Another important feature of the integument is the externally visible lines used to subdivide the sclerites. Sutures are intersegmental lines, demarcating two primitive metameres, now fused (e.g., postoccipital suture). This term is almost universally misapplied by insect systematists, biologists, and others for any line on the integument of the insect. It is important to be precise, however, because this will greatly affect our interpretations as to where particular structures originally derived. A sulcus (pl. sulci) is a line marking where an internal ridge is formed for muscle attachment (e.g., epis-tomal sulcus). The internal ridge associated with the sulcus is called a costa (sometimes the costa forms a large, internal plate called a phragma). An external ridge (i.e., an evagination, rather than invagination) is called a carina or crest. Costae and carinae are used either to strengthen the cuticle or to serve as a site for muscle attachment. An ecdysial cleavage line is a point of weakness in the cuticle where it splits at molting (e.g., epicranial "suture," or, more correctly, epicranial line). Such lines are never indicated internally by a costa or phragma. Apodemes (synonymous with apophysis) are invaginations of the cuticle that form a rod or bar; frequently the external sign of such a structure is a pit. Not all apodemes have externally visible pits to betray their existence. For example, abdominal terga and sterna typically have long, lateral processes to which muscles attach, and these are apodemes; mandibles are another example since they have large apodemes for the attachment of strong mandibular muscles but no pit.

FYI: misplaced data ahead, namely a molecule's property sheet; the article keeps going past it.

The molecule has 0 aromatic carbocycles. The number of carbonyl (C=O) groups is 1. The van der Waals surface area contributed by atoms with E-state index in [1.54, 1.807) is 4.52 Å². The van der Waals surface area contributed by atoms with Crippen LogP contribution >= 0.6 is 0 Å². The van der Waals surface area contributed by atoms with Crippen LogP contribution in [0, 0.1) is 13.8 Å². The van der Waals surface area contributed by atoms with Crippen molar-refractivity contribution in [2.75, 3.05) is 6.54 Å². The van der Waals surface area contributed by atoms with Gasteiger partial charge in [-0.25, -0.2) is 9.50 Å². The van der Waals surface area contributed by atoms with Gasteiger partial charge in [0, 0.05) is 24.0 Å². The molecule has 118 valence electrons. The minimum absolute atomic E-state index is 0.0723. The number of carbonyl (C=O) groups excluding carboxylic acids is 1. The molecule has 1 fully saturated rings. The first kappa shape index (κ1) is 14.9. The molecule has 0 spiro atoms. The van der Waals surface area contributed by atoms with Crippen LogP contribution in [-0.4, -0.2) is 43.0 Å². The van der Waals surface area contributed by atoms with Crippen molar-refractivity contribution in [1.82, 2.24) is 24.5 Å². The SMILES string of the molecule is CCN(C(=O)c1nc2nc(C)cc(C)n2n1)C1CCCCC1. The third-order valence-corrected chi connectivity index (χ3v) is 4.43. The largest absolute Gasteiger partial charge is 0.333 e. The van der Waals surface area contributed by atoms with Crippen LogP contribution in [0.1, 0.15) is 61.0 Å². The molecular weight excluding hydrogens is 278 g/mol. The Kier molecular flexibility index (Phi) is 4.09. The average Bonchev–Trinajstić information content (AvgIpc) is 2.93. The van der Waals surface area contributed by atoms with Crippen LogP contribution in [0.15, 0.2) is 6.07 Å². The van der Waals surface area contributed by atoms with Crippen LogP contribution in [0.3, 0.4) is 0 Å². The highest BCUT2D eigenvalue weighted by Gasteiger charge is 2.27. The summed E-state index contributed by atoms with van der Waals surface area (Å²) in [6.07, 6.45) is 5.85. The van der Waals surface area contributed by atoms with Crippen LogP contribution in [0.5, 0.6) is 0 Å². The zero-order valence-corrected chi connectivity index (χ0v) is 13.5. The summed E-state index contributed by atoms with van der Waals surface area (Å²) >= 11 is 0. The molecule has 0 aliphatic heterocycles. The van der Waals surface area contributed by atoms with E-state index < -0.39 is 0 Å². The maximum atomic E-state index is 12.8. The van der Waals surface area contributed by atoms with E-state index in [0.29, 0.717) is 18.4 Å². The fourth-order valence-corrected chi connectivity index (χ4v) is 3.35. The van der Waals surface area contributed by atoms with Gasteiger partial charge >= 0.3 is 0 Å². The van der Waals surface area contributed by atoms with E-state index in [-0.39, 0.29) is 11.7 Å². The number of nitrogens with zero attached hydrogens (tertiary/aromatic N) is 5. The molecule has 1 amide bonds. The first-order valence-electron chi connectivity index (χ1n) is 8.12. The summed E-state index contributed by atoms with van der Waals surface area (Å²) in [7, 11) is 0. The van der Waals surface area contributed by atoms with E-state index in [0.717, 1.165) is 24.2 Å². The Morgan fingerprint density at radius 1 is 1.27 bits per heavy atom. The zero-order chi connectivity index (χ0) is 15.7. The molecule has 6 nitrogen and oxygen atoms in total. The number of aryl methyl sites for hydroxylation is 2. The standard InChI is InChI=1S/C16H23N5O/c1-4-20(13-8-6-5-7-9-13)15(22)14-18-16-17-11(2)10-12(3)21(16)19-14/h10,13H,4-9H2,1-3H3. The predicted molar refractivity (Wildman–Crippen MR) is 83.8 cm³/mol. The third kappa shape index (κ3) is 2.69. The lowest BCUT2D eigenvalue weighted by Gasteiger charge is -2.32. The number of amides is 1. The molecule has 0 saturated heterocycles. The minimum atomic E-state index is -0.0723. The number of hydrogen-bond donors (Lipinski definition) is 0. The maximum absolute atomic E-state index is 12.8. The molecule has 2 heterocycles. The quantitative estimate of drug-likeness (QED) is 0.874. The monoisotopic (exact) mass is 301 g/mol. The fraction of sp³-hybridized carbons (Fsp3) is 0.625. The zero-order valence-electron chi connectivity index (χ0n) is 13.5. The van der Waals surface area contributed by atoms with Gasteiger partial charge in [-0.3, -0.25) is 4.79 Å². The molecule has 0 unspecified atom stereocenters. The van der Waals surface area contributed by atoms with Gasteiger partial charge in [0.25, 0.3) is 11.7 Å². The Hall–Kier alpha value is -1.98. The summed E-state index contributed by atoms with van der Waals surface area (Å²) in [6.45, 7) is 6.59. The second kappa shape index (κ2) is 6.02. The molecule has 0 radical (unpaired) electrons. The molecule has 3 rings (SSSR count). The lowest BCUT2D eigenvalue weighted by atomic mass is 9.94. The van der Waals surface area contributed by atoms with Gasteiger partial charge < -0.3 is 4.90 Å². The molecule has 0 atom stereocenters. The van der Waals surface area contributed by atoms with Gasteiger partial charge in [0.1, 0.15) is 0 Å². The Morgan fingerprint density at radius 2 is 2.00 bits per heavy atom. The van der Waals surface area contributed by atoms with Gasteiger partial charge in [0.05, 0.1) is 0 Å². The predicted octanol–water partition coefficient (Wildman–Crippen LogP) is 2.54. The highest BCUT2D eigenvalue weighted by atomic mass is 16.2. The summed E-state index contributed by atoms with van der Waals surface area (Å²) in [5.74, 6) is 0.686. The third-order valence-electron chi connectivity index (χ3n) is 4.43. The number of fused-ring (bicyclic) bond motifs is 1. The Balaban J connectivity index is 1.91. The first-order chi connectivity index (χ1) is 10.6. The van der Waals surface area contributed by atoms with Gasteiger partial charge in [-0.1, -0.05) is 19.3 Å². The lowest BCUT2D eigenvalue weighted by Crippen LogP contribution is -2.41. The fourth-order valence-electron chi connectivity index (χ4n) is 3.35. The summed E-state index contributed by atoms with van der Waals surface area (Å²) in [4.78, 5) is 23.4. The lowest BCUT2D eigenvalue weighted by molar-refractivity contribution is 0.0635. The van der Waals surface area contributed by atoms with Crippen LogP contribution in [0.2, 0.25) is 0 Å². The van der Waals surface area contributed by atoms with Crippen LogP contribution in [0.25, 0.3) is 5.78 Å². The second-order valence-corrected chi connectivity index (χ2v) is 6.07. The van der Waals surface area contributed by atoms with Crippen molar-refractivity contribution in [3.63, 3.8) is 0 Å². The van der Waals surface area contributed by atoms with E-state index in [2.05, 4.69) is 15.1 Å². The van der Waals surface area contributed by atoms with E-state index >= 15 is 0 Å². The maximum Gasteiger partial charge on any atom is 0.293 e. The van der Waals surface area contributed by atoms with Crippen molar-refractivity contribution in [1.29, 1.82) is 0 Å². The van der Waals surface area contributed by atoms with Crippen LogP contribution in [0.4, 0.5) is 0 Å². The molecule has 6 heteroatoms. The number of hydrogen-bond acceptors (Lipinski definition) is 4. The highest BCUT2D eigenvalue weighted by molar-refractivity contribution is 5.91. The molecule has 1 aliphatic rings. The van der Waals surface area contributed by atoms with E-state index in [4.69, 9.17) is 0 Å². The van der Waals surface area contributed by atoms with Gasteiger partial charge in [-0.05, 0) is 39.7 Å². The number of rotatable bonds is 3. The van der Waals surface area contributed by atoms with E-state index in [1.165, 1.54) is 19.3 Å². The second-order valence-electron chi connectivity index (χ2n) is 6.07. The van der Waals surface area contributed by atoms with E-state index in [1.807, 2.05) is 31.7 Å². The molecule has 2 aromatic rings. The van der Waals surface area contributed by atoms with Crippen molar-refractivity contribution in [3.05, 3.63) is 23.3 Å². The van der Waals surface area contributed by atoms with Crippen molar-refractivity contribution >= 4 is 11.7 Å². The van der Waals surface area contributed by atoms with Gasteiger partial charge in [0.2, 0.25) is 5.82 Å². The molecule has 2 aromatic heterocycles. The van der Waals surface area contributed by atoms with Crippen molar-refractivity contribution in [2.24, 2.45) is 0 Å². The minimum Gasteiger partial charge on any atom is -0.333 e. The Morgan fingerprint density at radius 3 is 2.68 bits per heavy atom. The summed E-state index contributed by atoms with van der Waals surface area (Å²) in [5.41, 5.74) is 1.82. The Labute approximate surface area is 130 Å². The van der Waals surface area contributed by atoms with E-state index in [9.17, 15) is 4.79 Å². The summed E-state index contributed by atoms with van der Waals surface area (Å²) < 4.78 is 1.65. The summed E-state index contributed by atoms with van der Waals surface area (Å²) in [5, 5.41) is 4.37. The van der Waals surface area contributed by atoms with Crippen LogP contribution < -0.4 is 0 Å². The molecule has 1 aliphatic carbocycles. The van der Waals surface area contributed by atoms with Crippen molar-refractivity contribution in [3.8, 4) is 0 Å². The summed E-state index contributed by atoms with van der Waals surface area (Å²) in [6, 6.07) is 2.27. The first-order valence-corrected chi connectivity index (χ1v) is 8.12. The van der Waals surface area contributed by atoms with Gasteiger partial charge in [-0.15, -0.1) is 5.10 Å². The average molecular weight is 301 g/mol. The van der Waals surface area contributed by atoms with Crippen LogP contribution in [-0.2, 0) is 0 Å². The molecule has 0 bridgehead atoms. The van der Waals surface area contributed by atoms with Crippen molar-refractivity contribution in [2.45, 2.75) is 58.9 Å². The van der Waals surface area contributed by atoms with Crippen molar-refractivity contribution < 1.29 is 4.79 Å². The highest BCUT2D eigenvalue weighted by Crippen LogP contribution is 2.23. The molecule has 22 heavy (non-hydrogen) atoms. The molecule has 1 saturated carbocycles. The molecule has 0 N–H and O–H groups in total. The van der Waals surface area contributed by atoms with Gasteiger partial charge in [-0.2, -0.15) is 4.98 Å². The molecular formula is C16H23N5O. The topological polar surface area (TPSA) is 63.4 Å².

Studying insect segmentation is more complicated than simply seeking suture lines. Except for the most primitive lineages, most insects show some degree of secondary segmentation in the thorax and abdomen (Figure 4.1). Secondary segmentation is often most evident in the abdomen. Terga overlap each other posteriorly, such that the posterior border